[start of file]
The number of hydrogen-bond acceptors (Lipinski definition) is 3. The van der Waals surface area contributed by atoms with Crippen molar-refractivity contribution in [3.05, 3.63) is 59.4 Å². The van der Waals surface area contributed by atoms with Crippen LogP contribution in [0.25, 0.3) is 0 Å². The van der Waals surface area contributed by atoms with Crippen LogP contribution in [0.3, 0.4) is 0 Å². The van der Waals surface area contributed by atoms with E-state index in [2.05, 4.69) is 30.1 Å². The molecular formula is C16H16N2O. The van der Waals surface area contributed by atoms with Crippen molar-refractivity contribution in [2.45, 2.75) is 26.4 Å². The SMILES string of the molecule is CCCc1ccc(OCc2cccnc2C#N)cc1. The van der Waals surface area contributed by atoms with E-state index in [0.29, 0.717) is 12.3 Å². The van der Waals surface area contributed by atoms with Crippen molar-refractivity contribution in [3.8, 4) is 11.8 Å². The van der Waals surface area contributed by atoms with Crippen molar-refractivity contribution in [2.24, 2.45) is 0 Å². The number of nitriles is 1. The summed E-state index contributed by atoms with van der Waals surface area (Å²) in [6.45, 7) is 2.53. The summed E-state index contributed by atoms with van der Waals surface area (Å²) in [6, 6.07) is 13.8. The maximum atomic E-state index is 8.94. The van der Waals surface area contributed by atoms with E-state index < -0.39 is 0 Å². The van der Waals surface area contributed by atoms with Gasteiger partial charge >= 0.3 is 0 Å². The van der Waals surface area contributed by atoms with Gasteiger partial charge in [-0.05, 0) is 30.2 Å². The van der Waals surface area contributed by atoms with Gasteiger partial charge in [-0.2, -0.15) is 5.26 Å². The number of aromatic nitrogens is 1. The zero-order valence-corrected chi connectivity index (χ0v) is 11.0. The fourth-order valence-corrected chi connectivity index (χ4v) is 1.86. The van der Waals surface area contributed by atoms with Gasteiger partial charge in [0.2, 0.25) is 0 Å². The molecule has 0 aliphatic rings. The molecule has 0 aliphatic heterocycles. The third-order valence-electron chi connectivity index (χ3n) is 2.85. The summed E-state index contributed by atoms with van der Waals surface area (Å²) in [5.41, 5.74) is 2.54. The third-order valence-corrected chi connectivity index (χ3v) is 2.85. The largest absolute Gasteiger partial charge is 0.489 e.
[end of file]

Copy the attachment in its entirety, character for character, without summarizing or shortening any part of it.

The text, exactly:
The number of hydrogen-bond acceptors (Lipinski definition) is 3. The van der Waals surface area contributed by atoms with Crippen molar-refractivity contribution in [3.05, 3.63) is 59.4 Å². The van der Waals surface area contributed by atoms with Crippen LogP contribution in [0.25, 0.3) is 0 Å². The van der Waals surface area contributed by atoms with Crippen LogP contribution in [0.3, 0.4) is 0 Å². The van der Waals surface area contributed by atoms with E-state index in [2.05, 4.69) is 30.1 Å². The molecular formula is C16H16N2O. The van der Waals surface area contributed by atoms with Crippen molar-refractivity contribution in [2.45, 2.75) is 26.4 Å². The SMILES string of the molecule is CCCc1ccc(OCc2cccnc2C#N)cc1. The van der Waals surface area contributed by atoms with E-state index in [0.29, 0.717) is 12.3 Å². The van der Waals surface area contributed by atoms with Crippen molar-refractivity contribution in [3.8, 4) is 11.8 Å². The van der Waals surface area contributed by atoms with Crippen molar-refractivity contribution in [2.24, 2.45) is 0 Å². The number of nitriles is 1. The summed E-state index contributed by atoms with van der Waals surface area (Å²) in [6.45, 7) is 2.53. The summed E-state index contributed by atoms with van der Waals surface area (Å²) in [6, 6.07) is 13.8. The maximum atomic E-state index is 8.94. The van der Waals surface area contributed by atoms with E-state index < -0.39 is 0 Å². The van der Waals surface area contributed by atoms with Gasteiger partial charge >= 0.3 is 0 Å². The van der Waals surface area contributed by atoms with Gasteiger partial charge in [-0.05, 0) is 30.2 Å². The van der Waals surface area contributed by atoms with Gasteiger partial charge in [-0.2, -0.15) is 5.26 Å². The number of aromatic nitrogens is 1. The zero-order valence-corrected chi connectivity index (χ0v) is 11.0. The fourth-order valence-corrected chi connectivity index (χ4v) is 1.86. The van der Waals surface area contributed by atoms with Gasteiger partial charge in [0.2, 0.25) is 0 Å². The molecule has 0 aliphatic rings. The molecule has 0 aliphatic heterocycles. The third-order valence-electron chi connectivity index (χ3n) is 2.85. The summed E-state index contributed by atoms with van der Waals surface area (Å²) in [5.41, 5.74) is 2.54. The third-order valence-corrected chi connectivity index (χ3v) is 2.85. The largest absolute Gasteiger partial charge is 0.489 e.